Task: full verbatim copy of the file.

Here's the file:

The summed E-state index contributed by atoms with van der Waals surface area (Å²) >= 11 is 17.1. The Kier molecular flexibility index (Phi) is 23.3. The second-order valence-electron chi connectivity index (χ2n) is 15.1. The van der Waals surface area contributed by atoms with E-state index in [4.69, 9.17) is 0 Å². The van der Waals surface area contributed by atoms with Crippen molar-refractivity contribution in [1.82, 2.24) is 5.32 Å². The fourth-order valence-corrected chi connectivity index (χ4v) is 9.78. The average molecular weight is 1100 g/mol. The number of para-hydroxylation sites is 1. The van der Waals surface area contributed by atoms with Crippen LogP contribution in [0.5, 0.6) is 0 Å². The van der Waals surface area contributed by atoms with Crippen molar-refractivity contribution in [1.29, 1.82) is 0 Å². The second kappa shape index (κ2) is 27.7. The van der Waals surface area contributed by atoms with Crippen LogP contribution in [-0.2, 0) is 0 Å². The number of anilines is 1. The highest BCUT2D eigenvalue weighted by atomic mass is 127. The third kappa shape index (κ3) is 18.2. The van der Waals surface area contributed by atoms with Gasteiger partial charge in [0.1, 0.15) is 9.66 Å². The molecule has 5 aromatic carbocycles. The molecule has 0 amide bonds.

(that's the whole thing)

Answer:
The summed E-state index contributed by atoms with van der Waals surface area (Å²) >= 11 is 17.1. The Kier molecular flexibility index (Phi) is 23.3. The second-order valence-electron chi connectivity index (χ2n) is 15.1. The van der Waals surface area contributed by atoms with E-state index in [4.69, 9.17) is 0 Å². The van der Waals surface area contributed by atoms with Crippen molar-refractivity contribution in [1.82, 2.24) is 5.32 Å². The fourth-order valence-corrected chi connectivity index (χ4v) is 9.78. The average molecular weight is 1100 g/mol. The number of para-hydroxylation sites is 1. The van der Waals surface area contributed by atoms with Crippen LogP contribution in [0.5, 0.6) is 0 Å². The van der Waals surface area contributed by atoms with Crippen molar-refractivity contribution in [1.29, 1.82) is 0 Å². The second kappa shape index (κ2) is 27.7. The van der Waals surface area contributed by atoms with Crippen LogP contribution in [-0.2, 0) is 0 Å². The number of anilines is 1. The highest BCUT2D eigenvalue weighted by atomic mass is 127. The third kappa shape index (κ3) is 18.2. The van der Waals surface area contributed by atoms with Gasteiger partial charge in [0.1, 0.15) is 9.66 Å². The molecule has 5 aromatic carbocycles. The molecule has 0 amide bonds.